(warning, long read… this is a resume of just a few days of intense, personal, experiences…)
The past week I traveled against the stream of the refugees, saw the actual situation in the improvised camps & talked to a lot of local and international people on the way.
I’m no journalist. Just a simple human being. I have hardly any words for what I saw, getting off the train in Budapest, seeing the border situation between Hungary & Serbia, the people literally sleeping on the streets and in parks in Belgrade.
Again and again, I bumped into a heavily changing situation. In Budapest, the border fence being closed, and arriving while the people were protesting “this is not my country”. Leaving Budapest at the moment all the trains in the direction of Western Europe were stopped. Entering Serbia, and the now closed border at Subotica. And on a smaller scale, the first rain & cloudburst in Belgrade, and the refugee camp being soaked.
If you witness this, you can do three things. And I did all three. I’ve cried. I’ve hardened my heart and walked on. And I did some small things, to help just a few people…
But basically. Don’t panic. Organize.
Ok, let me make one thing clear from the start. No matter how desperate the situations of the refugees sometimes was, what is so frikkin great is the amount of support, both material, moral, political and in many other ways. . And no matter how bad the politics of a country seem to be, and Hungary is unfortunately one of the greatest examples, this does NOT represent, at least what I witnessed, and from the people I talked with, the general opinion of the people.
Of course, I might be biased in who I meet. But also in the hostels where I was staying, and I seemed to have a great talent for picking hostels where the refugees literally slept in the doorway, I’ve not heard one negative word about them. More a lot of understanding, and a wish to help… And this is seen everywhere in Europe.
There is no migrant or refugee “crisis” (statistics told us this long ago). This is not even a political crisis, though a xenophobe minority tries to present it that way. It’s a politician’s crisis.
Every time some politician shouts “not in my backyard” or screams to close the borders, there’s an uproar from all corners of the people they should represent. Every corner. Even the most unexpected ones.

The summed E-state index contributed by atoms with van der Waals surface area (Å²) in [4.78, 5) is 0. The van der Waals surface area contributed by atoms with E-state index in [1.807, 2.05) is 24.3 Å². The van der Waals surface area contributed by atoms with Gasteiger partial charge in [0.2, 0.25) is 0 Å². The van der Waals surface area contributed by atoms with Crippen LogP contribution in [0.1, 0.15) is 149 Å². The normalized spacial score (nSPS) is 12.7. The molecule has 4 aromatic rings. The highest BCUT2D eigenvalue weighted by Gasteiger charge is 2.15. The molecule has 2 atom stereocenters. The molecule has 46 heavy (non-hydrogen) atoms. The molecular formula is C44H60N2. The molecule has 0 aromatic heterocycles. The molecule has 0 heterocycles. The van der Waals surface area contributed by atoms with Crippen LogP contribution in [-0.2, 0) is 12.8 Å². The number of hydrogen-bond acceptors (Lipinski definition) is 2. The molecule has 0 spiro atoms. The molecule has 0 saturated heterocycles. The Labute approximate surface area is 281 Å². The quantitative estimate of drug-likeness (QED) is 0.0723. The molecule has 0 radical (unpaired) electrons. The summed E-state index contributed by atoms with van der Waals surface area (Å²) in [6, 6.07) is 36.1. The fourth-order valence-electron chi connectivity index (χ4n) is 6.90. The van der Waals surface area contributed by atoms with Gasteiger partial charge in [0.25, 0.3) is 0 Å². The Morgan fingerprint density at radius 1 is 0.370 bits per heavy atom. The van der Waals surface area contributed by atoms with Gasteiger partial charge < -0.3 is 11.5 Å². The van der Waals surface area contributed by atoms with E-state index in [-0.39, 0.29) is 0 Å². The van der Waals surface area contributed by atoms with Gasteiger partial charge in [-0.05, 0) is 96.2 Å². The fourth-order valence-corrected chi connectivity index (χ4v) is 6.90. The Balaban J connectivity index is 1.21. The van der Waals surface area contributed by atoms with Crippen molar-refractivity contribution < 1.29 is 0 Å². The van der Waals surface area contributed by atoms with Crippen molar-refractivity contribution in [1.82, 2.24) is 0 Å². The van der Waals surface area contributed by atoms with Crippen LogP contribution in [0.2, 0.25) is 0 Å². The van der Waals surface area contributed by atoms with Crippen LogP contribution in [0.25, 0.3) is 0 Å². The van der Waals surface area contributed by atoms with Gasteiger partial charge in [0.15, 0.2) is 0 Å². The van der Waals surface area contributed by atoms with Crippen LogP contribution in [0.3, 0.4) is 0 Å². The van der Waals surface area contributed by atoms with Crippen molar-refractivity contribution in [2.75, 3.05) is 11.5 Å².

Football-fans holding up huge banners with “refugees welcome”. The frikkin Bild-tabloid starting a campaign in favor of refugees. The people from a far-from-the-heat-country such as Iceland who put up the middle finger towards their government which only wanted to take up 50 refugees. People in germany starting an “AirBnB”site for refugees. The rich-people-village of Haren in the Netherlands which as one of the first communal governments says to the dutch national government: no, closing the borders and deporting people is not the solution, stick it with your laws, send them here, to us, to our backyards. People from Austria who, after 5 people were arrested in Hungary for bringing refugees over the border (no, these were not the money-grabbing smugglers, these were dedicated people) organized a convoy for next Sunday, and already over 2,000 drivers (ok, it’s facebook, so maybe 100 will actually show up….) have said they will join the convoy to go to Hungary and load the refugees in their cars & vans.
Don’t panic. Organize.
This is not even counting all the initiatives I have seen popping all over my facebook timeline. For Calais. For the refugees on the LaGeSo in Berlin. To protect the refugees there, where they are unfortunately met by aggression and intolerance in small villages in Germany. People who physically block the cops trying to deport refugees in Germany and Holland. All the stuff happening after the eviction of the refugee camps on Oranienplatz, and all the small initiatives in every neighborhood to “support your local refugee”, also after a refugee’s request is denied and his stay has become illegal. The huge turnup a few months ago when the “Center for polical beauty”decided to literally turn the lawn in front of the german parliament into a graveyard, and thousands of people digging makeshift with their hands, and peacefully protecting this “cemetery” against the cops.
I saw the pictures from when the refugees started walking from Budapest to Austria, how many individual people decided to bring food and water on the route. I’ve met the people who, even in not very wealthy countries, work their asses off to support the refugees with food, shelter and clothing. I’ve met people when traveling who risk their lives and their freedom to get refugees over the border, who break the fences again, and who have been to northern Africa and on the Mediterranean sea to literally pick up refugees and save them from drowning. They showed me the pictures of children, up to age 13, in overfilled prisons in Northern Africa… They told me stories, how they visit the deportation centers, and people shouting through the small holes in the doors: “I’m a doctor” “I’m a teacher”… They are imprisoned for fleeing a war.
Because Europe, the politicians say that “we”, the people, don’t want them here. Which, seeing the enormous amount of support, is simply NOT TRUE.